Table 1.
Click to view
Table 1. Laboratory Investigations
 

Figure 1.
Click for large image
Figure 1. Chest X-ray and computed tomography of the chest demonstrating ground glass opacities consistent with diffuse alveolar hemorrhage in anti-glomerular basement membrane antibody disease.

Further laboratory testing revealed a high titre of anti-GBM antibodies (291.8 U/L) and absent anti-neutrophil cytoplasmic antibodies. An urgent kidney biopsy was performed and showed a necrotizing and crescentic glomerulonephritis involving 16 of 19 glomeruli. Immunofluorescence had strong linear and diffuse IgG staining consistent with anti-GBM antibody disease.

Detailedhistory revealed that the patient’s older sister developed anti-GBM antibody disease in 1981 at the age of 29. Records show she also presented with a pulmonary-renal syndrome and required intubation in the ICU. While she initially required hemodialysis, there was ultimately renal recovery. The patient’s sister remained in remission until she passed away at age 48 of unrelated cardiac disease. Given the family history, we performed HLA typing. Our patient was homozygous for DRB1*15:01, an allele strongly associated with anti-GBM antibody disease. We were unable to perform HLA typing of his sister as she was deceased.

Our patient was initially treated with a pulse dose of methylprednisolone 500 mg for 3 days followed by prednisone 1 mg/kg. On the second day of admission, plasmapheresis was initiated for a total course of seven treatments and cyclophosphamide was started at 150 mg orally daily. As a result, his anti-GBM antibody waned. Subsequent chest X-rays demonstrated resolving pulmonary infiltrates with concurrent decrease in oxygenation requirements. The patient did not need intubation. Unfortunately, he required intermittent hemodialysis for his progressive renal failure. He was discharged after a 2 weeks hospital stay. At 3-month follow-up the patient remains dialysis dependent.

Discussion▴Top 

The rarity of anti-GBM antibody disease makes its manifestation in two siblings particularly notable. No other instances of familial clustering of this disease have been reported in the literature. In the case of our patient, he is homozygous for DRB1*15:01, an HLA closely associated with anti-GBM antibody disease [5-8]. The HLA class II molecules encoded by DRB1*15:01 have a high affinity for α3(IV)NC1 peptides [8]. By being homozygous for DRB1*15:01, the patient may be especially vulnerable to developing antibodies against α3(IV)NC1. Although we could not perform HLA typing of his sister, she must carry at least one copy of the DRB1*15:01 allele and possibly could be homozygous.

DRB1*15:01 is present in up to 10-15% of Caucasian patients [8], yet anti-GBM antibody disease is far less frequent. Clearly, other genetic and environmental factors are important in the development of this disease. An inciting stimulus, such as exposure to hydrocarbons [9], tobacco smoke [10], and pulmonary infections [2] is thought to be required to reveal the cryptic epitopes to the immune system which leads to antibody production. It has been suggested that urinary tract infections, lithotripsy, or pre-existing glomerulonephritis may also do this [2]. However the link between these common conditions and the rare occurrence of anti-GBM antibody disease is still unproven. The trigger in our patient may have been a viral infection, although this is impossible to verify.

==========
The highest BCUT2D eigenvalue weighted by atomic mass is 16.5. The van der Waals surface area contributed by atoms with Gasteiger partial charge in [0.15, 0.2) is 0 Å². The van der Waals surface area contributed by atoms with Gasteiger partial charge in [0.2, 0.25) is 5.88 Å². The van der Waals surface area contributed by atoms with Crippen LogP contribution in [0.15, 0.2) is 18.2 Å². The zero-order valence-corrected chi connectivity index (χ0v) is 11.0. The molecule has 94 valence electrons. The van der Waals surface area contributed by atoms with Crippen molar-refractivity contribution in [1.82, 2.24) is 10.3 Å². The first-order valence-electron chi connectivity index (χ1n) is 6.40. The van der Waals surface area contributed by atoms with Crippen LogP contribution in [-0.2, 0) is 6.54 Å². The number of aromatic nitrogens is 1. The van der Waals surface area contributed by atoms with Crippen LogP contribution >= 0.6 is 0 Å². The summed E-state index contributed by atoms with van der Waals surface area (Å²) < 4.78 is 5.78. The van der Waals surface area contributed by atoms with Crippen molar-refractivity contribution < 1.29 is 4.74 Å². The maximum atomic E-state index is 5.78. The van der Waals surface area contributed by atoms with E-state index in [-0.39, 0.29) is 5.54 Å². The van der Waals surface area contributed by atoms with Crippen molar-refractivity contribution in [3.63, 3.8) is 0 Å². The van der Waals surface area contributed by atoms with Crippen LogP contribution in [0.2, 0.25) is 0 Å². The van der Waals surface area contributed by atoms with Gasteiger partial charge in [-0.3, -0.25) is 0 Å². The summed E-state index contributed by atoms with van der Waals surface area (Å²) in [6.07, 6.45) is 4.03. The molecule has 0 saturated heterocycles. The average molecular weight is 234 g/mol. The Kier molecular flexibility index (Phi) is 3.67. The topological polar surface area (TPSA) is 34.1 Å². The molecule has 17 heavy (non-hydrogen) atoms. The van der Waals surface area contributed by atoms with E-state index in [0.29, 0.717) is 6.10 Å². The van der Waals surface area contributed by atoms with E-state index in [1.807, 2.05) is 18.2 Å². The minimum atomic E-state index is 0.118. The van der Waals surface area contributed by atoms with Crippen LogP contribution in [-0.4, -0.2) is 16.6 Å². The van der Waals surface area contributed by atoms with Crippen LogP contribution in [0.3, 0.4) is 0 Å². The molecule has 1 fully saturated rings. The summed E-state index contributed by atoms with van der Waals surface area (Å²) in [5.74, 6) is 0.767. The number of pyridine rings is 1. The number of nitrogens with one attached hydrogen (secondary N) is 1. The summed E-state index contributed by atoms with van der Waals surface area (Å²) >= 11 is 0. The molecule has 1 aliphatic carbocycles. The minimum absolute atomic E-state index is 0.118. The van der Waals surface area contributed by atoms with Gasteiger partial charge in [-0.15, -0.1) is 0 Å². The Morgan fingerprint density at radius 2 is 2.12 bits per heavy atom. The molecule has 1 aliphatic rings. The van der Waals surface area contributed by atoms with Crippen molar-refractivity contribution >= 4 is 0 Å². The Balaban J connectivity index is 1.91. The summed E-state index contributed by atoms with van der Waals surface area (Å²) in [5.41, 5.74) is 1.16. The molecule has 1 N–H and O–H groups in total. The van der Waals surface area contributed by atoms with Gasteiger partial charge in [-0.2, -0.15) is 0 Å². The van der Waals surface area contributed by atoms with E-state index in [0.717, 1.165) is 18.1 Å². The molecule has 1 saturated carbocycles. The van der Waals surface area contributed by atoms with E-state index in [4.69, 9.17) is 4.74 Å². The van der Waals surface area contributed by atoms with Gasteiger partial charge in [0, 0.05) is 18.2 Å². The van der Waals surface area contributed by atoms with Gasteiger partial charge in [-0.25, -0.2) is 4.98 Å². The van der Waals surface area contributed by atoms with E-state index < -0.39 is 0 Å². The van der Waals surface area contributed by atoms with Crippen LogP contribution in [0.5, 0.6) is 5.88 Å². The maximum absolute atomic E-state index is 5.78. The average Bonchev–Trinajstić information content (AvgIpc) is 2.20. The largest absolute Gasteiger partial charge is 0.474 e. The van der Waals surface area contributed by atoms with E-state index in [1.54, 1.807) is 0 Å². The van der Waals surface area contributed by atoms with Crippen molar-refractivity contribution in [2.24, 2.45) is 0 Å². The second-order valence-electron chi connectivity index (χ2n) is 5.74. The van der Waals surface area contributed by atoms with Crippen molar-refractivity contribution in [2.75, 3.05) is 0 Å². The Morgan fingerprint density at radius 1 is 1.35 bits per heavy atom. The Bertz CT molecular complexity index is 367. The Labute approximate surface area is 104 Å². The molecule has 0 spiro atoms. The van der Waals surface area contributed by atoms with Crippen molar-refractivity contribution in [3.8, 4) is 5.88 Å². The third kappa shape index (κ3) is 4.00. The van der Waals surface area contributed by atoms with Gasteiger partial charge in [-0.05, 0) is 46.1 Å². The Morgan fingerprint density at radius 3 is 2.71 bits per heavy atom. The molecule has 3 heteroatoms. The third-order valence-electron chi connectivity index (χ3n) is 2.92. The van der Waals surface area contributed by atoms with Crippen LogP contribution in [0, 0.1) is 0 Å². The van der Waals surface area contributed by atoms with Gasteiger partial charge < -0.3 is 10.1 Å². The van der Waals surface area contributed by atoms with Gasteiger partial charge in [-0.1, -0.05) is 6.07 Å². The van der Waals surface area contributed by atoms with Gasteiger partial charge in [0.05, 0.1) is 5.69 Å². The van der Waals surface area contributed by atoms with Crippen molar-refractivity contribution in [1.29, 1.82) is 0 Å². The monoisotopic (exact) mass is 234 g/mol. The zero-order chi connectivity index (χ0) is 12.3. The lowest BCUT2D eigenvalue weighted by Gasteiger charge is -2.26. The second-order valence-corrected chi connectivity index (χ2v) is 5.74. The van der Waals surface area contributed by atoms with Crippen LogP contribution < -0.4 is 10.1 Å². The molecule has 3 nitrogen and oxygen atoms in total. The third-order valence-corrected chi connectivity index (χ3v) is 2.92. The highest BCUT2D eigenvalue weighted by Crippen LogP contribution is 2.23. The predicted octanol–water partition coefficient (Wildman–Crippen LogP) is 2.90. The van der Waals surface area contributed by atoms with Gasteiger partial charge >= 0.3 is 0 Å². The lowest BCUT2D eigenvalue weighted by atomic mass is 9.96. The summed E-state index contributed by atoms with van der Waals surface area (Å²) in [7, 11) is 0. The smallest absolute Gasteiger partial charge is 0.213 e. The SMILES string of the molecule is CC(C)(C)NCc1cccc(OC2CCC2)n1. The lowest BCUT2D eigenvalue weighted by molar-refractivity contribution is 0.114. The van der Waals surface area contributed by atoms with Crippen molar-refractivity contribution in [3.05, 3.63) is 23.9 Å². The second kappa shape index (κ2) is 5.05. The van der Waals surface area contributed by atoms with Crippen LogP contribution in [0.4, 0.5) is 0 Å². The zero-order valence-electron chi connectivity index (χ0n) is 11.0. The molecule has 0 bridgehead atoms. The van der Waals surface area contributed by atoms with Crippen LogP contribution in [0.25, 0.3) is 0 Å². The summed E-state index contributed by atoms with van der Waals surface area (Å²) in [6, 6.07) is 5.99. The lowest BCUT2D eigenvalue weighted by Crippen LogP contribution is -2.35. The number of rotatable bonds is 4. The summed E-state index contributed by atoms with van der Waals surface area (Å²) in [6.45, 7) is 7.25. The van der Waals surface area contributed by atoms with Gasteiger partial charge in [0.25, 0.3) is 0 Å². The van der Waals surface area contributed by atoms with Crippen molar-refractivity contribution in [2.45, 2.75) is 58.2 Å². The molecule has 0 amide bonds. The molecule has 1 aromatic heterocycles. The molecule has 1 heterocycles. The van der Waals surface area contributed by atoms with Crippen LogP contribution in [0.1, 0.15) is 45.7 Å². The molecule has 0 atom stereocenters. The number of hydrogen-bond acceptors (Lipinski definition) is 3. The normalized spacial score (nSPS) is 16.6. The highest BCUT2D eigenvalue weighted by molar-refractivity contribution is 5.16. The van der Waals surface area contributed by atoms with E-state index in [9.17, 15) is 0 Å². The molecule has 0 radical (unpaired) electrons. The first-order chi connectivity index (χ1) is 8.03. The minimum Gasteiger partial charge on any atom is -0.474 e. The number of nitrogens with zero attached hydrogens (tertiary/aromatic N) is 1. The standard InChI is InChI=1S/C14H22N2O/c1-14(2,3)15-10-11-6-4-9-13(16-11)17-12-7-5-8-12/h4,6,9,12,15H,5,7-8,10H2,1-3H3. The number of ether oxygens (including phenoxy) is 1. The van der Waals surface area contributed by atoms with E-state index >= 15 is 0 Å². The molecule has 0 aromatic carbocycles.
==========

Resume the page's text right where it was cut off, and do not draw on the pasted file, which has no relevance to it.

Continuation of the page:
The DRB1*15:01 allele is associated with several other diseases. Our literature review yielded a case involving identical twins who were DRB1*15:01 homozygotes; one developed anti-GBM antibody disease and the other had systemic lupus erythematosus [11]. Other diseases associated with this allele include multiple sclerosis [12], allergic bronchopulmonary aspergillosis [13], and cervical cancer [14].

In summary, we present the first clinical report of anti-GBM antibody disease in a patient who is homozygous for DRB1*15:01, with a sibling who had the same disease. Our case highlights the importance of HLA type in the pathogenesis of anti-GBM antibody disease and possible genetic predisposition in some families.

Acknowledgement

None.

Conflicts of Interest

The authors declare that there is no conflict of interests regarding the publication of this paper.


References▴Top 
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World Journal of Nephrology and Urology, quarterly, ISSN 1927-1239 (print), 1927-1247 (online), published by Elmer Press Inc.